Friday

12th Aug 2022

Governments to give green light for US trade talks

Governments are expected to agree on an EU mandate to open negotiations on an ambitious bilateral trade deal with the United States at the next meeting of EU trade ministers.

The decision, which is expected on 14 June, would pave the way for the European Commission's trade team, led by Commissioner Karel de Gucht, to begin talks in July.

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A diplomatic official involved in the negotiations described himself as "reasonably confident" that ministers would reach agreement.

However, countries bring different views to the table on the scope of the mandate.

Speaking with this website, UK government sources described the trans-atlantic talks as "a once in a generation opportunity," adding that the UK is keen to put "all sectors on the table at the start of negotiations."

"A mandate that is as broad as we can possibly get is the best way to proceed," the contact said.

Other countries are more wary.

France has insisted that the defence and cultural sectors be excluded. Trade minister Nicole Bricq stated earlier this month that Paris would veto any deal which did not respect these red lines.

But other highly sensitive topics including energy, intellectual property rights and genetically modified organisms, are all set to be part of the mandate.

The commission estimates that an EU-US trade deal going beyond conventional tariff barriers and harmonising standards on goods and services would be worth €100 billion per year, equivalent to an additional 0.5 percent of EU GDP.

Failure to go beyond tariffs would see the economic benefits reduced to under €25 billion, according to the EU executive.

Although EU officials are also trying to agree trade deals with Canada, Japan, India and southern Asia, the prospect of sealing a trade treaty with the US is widely regarded as the jewel in the crown.

De Gucht has set an ambitious 2014 deadline for concluding an agreement. However, the EU's track-record points to a negotiating process lasting up to three years.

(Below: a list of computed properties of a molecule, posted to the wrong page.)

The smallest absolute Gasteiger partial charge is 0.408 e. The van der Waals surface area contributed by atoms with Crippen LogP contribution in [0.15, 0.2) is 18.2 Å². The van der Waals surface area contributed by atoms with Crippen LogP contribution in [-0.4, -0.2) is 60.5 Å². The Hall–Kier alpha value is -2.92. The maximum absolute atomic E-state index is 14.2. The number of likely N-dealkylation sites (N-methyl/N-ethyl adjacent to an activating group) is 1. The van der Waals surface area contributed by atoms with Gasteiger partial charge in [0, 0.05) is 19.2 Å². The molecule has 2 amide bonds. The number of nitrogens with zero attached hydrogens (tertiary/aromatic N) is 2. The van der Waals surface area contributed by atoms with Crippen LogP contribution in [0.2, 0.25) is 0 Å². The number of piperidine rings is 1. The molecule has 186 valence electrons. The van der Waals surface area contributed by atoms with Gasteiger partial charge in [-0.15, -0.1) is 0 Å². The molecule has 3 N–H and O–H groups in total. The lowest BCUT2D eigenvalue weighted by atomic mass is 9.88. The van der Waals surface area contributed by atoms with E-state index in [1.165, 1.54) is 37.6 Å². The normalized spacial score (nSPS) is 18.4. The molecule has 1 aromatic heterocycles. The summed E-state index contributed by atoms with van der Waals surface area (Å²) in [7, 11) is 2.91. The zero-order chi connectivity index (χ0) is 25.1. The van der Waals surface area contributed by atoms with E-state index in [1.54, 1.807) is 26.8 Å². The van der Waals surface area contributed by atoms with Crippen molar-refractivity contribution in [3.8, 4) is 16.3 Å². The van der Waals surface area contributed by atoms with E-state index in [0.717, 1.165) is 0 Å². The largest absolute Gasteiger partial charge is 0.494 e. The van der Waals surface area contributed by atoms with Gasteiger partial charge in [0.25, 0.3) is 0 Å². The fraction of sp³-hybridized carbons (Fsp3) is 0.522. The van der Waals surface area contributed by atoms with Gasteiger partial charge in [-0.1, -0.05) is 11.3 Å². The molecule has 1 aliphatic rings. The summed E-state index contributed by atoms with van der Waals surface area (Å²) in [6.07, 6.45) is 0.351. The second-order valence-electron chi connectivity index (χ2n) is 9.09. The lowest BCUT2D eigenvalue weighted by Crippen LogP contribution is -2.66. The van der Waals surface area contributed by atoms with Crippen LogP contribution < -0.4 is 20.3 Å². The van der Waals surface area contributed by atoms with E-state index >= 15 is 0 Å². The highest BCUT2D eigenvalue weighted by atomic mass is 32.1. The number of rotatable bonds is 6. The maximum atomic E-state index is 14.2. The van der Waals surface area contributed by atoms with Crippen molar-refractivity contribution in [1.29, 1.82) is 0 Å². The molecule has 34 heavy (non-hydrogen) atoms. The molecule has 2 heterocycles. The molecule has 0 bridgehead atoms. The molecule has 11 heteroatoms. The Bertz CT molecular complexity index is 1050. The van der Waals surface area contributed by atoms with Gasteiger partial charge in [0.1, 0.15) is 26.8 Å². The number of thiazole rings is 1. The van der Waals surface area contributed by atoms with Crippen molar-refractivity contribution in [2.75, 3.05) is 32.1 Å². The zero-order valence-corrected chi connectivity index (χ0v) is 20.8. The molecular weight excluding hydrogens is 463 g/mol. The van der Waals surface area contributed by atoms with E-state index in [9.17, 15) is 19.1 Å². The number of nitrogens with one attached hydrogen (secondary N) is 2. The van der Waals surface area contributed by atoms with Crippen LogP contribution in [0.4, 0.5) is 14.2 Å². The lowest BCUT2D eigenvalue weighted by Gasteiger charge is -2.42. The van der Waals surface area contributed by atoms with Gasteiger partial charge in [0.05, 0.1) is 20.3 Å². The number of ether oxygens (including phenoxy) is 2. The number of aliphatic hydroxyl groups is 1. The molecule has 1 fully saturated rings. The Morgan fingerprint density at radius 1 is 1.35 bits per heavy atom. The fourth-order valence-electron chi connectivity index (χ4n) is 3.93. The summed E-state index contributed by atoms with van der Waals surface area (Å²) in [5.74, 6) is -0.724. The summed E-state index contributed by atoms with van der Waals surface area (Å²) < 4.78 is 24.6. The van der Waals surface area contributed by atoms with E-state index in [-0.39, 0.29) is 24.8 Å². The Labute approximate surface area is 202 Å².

Between them, the EU and US account for around 50 percent of world GDP and 30 percent of global trade.

Meanwhile, MEPs in Strasbourg also offered strong endorsement of the talks.

A report drafted by Portuguese centre-left deputy Vital Moreira asserted that the talks had "the potential to lead to a win-win situation" for businesses and consumers. It was was adopted by 460 votes to 105 on Thursday (23 May).

But there were dissenting voices over whether certain economic sectors should be taken off the table.

Dutch MEP Marietje Schaake, spokesperson for the Liberal group on transatlantic trade, warned that "prematurely excluding certain sectors from the negotiations will lead the Americans to do the same."

Still, a majority of MEPs asked that cultural and audiovisual services, including online ones, be excluded from the mandate.

The parliament report is not legally binding and MEPs will not be involved in the negotiations.

However, the parliament must give its consent before any international treaty negotiated by the commission can be adopted.

After suffering a bruising experience over its handling of the controversial anti-counterfeit treaty Acta, which culminated in MEPs vetoing the deal in July 2012, the commission has promised to debrief deputies on the trade committee before and after each round of talks.

In a thinly veiled reference to the Acta travails during a debate on Wednesday (22 May), Moreira warned that "parliament has teeth and can bite."

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